- DSM 5 – Pathological personality traits in: negative affectivity – Anxiousness::Intense feelings of nervousness, tenseness, or panic, often in reaction to interpersonal stresses;
What We Knows
We now move into the field of anxiety and how it relates to BPD traits. The first concern in this area is related to how we react to interpersonal stresses. The dominant factor here is our response to perceptions of rejection. Von Ceumen-Lindenstjerna and others looked at the responses of 30 adolescent female BPD patients, 29 patients with mixed diagnosis, and 30 healthy controls while viewing emotional faces using a visual dot probe task. This study indicated that BPD may be linked to an inability to disengage attention from negative facial expressions when in a negative mood. Burkland and others  looked at neural responses to visual representations of disapproval, anger and disgust using an fMRI. In all cases there was activation of the amygdala. Individuals with rejection sensitivity (BPD) exhibited greater dorsal anterior cingulate cortex activity in response to disapproving facial expressions, but not in response to anger or disgust.
So what do these two studies tell us in plain English. First or all let’s remember that these are traits and not pathological disorders. That means that these are biological brain tendencies to react to our environment is specific ways. The main conclusion is that we tend to be sensitive and over vigilant in responses to the visual clues we read from others. This includes body language and facial expression. Secondly, we seem to be searching specifically for signs of rejection. The third conclusion is that these images seem to be processed by a combination of the amygdala and the dorsal anterior cingulate. Now we know that the amygdala is our general emotional response mechanism involving our sympathetic system, but what about the dorsal anterior cingulate?
The dorsal anterior cingulate appears to be part of the prefrontal cortex that is involved in cognitive functions, such as empathy, impulse control, emotion, and decision-making. Some areas are particularly activated in tasks involving visual attention. It would appear then that we are wired to be more attentive or sensitive to processing visual information especially when it involves social relationships. It would also appear that we are specifically wired to look for signs of rejection. This appears to be a combination then of physical or neurological predisposition to visual cues combined with learned experiences of rejection.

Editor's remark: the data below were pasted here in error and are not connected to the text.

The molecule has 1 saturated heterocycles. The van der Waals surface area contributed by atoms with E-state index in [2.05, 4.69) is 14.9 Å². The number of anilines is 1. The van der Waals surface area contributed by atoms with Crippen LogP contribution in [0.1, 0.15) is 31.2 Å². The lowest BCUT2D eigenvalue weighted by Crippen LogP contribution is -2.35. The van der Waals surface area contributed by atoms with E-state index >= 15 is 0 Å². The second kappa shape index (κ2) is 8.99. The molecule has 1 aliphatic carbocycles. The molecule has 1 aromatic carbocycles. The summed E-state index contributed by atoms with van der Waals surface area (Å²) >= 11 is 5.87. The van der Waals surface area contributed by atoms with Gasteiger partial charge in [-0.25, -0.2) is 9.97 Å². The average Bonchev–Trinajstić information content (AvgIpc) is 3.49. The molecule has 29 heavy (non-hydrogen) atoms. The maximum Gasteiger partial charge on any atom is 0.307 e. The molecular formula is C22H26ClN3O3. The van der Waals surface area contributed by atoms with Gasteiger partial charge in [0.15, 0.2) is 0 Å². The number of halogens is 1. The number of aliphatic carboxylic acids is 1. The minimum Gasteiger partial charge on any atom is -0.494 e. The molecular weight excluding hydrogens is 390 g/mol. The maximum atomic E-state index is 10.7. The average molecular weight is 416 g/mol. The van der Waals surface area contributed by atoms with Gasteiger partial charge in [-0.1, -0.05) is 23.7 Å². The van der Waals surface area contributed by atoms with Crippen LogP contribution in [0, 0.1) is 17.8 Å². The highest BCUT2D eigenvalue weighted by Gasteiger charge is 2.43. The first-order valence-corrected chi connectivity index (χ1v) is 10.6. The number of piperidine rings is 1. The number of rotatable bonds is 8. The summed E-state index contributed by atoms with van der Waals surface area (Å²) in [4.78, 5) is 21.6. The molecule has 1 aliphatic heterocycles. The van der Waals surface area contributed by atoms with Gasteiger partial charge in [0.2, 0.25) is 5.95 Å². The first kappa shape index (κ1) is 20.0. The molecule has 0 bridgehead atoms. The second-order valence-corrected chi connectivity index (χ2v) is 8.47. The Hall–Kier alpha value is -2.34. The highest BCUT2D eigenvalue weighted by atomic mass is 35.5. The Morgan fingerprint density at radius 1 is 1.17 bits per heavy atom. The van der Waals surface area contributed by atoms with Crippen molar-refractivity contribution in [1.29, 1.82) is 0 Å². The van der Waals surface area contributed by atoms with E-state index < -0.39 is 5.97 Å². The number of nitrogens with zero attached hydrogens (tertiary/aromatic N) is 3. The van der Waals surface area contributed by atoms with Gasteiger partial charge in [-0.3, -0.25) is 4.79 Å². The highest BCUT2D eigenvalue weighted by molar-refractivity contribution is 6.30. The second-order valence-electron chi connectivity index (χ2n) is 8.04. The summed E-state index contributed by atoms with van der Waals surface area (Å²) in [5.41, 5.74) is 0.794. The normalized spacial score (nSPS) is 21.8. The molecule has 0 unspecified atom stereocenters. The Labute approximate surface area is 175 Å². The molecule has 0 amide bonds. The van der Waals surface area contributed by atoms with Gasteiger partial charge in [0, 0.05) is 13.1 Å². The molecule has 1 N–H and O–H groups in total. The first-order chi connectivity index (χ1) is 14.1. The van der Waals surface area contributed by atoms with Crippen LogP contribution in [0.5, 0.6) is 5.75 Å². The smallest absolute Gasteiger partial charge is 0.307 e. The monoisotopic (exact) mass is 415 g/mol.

The key here again is that we are wired this way. Rather than rewiring and refiring and rewiring as a cognitive process, which seems to be a dead end issue, we should look more towards just taking in the information and accepting it, thereby blocking or not allowing the information to proceed on to the amygdala and the activation of the sympathetic system. In other words, when our dorsal anterior cingulate is sending us a message that it might be seeing signs of rejection, we simply accept that information and not allow the brain to pass it on to the amygdala to try to motivate us to react and respond.
This is the difference between an impairment and a trait. If the case of an impairment we are unable to control our response but in the case of a trait we have tendencies to react but we are in control and can choose how to respond. The very act of choosing completes the circuit with no emotional response and allows us to move on. We simply acknowledge and accept and make a conscious decision to ignore these signs. We thereby complete the circuit by making a decision to not respond. We take a deep breath and move on.
 Von Ceumen-Lindenstjerna, I-A; Brunner, R; Parzer, P.; Mundt, C.; Fiedler P. and Resch, F.. Attentional Bias in Later Stages of Emotional Information Processing in Female Adolescents with Borderline Personality Disorder. Psychopathology; 2010
 Burkland, Lisa J.; Eisenberger, Naomi I.; and Lieberman, Matthew d. The face of rejection: Rejection sensitivity moderates dorsal anterior cingulate activity to disapproving facial expressions. Social Neuroscience, 2007.